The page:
What part of a Life Story do you focus on when it appears patients may have only a few weeks or days to live? Patients may initially indicate that they want to talk about the broad spectrum of their lives from childhood to the present. The reality, unfortunately, is that they’re not likely to have enough time to complete such an undertaking. Here’s what I’ve suggested…Read more.

Encore! How to Use “Acknowledgement” to Build a Better Interview.

I find the use of “acknowledgment” in a personal history interview one way to build rapport with my interviewee.  It’s a particularly effective technique after you’ve been told a touching  story… Read more.

Don’t Do This!

Don’t worry. If you’re expecting this to be another New Year’s admonishment about unhealthy eating, excessive drinking, or lack of exercise, it isn’t. It’s about what not to do if you want to get the best life story interview with your client.

Recently there’s been some discussion among my colleagues at the Association of Personal Historians about the way to record life story interviews.  Some personal historians use a digital voice recorder. Others prefer taking notes by hand or typing the interview directly into their laptop.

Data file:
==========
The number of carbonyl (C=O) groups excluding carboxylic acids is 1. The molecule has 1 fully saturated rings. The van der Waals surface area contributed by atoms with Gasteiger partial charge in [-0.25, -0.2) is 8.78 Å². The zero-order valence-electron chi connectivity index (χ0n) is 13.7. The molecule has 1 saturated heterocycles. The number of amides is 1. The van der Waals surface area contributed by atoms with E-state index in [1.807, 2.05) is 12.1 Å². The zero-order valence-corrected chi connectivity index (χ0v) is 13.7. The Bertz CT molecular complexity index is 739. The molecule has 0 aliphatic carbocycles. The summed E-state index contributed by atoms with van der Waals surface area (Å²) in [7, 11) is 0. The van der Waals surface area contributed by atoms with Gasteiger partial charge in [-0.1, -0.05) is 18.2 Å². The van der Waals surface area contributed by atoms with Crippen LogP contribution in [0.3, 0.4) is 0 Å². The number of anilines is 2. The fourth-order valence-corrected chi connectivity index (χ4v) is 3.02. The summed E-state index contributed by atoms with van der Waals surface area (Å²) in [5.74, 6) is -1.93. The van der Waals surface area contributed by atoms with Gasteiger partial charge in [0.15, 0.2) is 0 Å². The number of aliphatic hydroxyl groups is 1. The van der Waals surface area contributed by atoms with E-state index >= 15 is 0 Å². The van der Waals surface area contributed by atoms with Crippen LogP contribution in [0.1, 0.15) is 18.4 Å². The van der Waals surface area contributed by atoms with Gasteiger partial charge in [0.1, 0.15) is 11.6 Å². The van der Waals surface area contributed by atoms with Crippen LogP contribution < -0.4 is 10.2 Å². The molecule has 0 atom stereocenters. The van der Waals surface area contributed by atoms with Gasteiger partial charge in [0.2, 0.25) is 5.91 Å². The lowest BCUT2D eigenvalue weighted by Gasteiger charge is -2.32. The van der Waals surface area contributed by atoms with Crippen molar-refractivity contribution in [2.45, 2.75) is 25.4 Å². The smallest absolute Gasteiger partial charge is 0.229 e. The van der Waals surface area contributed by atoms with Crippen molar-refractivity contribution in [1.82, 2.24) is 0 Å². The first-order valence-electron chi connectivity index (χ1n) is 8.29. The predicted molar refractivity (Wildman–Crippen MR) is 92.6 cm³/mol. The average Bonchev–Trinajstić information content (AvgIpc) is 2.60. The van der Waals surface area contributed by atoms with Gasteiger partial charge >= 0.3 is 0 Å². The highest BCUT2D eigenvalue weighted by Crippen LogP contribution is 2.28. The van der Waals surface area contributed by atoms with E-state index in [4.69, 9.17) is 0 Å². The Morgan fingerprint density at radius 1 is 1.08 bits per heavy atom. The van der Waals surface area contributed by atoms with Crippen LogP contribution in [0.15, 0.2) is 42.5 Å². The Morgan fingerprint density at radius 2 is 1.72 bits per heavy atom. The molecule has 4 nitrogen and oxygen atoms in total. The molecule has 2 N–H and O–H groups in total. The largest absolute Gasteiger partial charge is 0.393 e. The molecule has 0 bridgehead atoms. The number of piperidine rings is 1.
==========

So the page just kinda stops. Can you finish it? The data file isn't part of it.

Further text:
The latter make it clear they can type as fast as people talk, edit on the fly, maintain eye contact, and save the time and costs of transcribing the interview. For those who take notes by hand, they explain that this helps them keep the story to the essentials.They may record the interview for reference to ensure the accuracy of quotes. All point out that this method of interviewing is what they’re comfortable with and their clients are happy with their work.

But achieving the best interview possible has nothing to do with the time and cost of transcriptions, what process a personal historian is most comfortable with, or editing on the fly. These are all factors that speak to the preferences of the personal historian not the quality of the interview.

5 good reasons to ditch the laptop and handwritten notes.